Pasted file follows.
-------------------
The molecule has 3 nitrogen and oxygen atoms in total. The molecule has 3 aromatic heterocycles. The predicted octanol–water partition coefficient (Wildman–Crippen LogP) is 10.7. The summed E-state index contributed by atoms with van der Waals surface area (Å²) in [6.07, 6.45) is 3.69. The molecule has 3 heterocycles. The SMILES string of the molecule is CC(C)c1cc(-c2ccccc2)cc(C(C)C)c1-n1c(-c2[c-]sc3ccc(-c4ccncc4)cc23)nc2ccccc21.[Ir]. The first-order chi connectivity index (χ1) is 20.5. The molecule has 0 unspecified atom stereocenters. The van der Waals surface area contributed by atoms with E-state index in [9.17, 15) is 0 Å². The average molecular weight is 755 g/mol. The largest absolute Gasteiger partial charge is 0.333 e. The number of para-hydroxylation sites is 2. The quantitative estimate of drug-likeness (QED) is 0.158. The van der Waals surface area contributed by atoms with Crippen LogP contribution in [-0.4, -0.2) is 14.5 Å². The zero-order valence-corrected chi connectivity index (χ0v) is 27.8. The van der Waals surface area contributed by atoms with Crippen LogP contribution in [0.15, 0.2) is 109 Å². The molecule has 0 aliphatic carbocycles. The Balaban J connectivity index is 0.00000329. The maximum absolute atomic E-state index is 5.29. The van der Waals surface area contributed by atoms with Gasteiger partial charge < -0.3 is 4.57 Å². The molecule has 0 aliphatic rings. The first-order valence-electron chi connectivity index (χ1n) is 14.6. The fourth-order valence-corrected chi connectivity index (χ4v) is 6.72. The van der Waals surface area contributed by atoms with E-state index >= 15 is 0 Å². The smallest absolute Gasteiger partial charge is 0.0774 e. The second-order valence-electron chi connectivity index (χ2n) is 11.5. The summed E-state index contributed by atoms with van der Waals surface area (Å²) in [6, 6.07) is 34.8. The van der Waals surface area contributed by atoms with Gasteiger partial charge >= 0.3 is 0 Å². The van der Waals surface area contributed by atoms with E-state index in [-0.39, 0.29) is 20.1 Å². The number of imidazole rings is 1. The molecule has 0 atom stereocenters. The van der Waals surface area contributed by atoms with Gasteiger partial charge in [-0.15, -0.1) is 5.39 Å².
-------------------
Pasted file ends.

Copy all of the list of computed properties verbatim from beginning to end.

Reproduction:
The molecule has 3 nitrogen and oxygen atoms in total. The molecule has 3 aromatic heterocycles. The predicted octanol–water partition coefficient (Wildman–Crippen LogP) is 10.7. The summed E-state index contributed by atoms with van der Waals surface area (Å²) in [6.07, 6.45) is 3.69. The molecule has 3 heterocycles. The SMILES string of the molecule is CC(C)c1cc(-c2ccccc2)cc(C(C)C)c1-n1c(-c2[c-]sc3ccc(-c4ccncc4)cc23)nc2ccccc21.[Ir]. The first-order chi connectivity index (χ1) is 20.5. The molecule has 0 unspecified atom stereocenters. The van der Waals surface area contributed by atoms with E-state index in [9.17, 15) is 0 Å². The average molecular weight is 755 g/mol. The largest absolute Gasteiger partial charge is 0.333 e. The number of para-hydroxylation sites is 2. The quantitative estimate of drug-likeness (QED) is 0.158. The van der Waals surface area contributed by atoms with Crippen LogP contribution in [-0.4, -0.2) is 14.5 Å². The zero-order valence-corrected chi connectivity index (χ0v) is 27.8. The van der Waals surface area contributed by atoms with Crippen LogP contribution in [0.15, 0.2) is 109 Å². The molecule has 0 aliphatic carbocycles. The Balaban J connectivity index is 0.00000329. The maximum absolute atomic E-state index is 5.29. The van der Waals surface area contributed by atoms with Gasteiger partial charge < -0.3 is 4.57 Å². The molecule has 0 aliphatic rings. The first-order valence-electron chi connectivity index (χ1n) is 14.6. The fourth-order valence-corrected chi connectivity index (χ4v) is 6.72. The van der Waals surface area contributed by atoms with E-state index >= 15 is 0 Å². The smallest absolute Gasteiger partial charge is 0.0774 e. The second-order valence-electron chi connectivity index (χ2n) is 11.5. The summed E-state index contributed by atoms with van der Waals surface area (Å²) in [6, 6.07) is 34.8. The van der Waals surface area contributed by atoms with Gasteiger partial charge >= 0.3 is 0 Å². The van der Waals surface area contributed by atoms with E-state index in [-0.39, 0.29) is 20.1 Å². The number of imidazole rings is 1. The molecule has 0 atom stereocenters. The van der Waals surface area contributed by atoms with Gasteiger partial charge in [-0.15, -0.1) is 5.39 Å².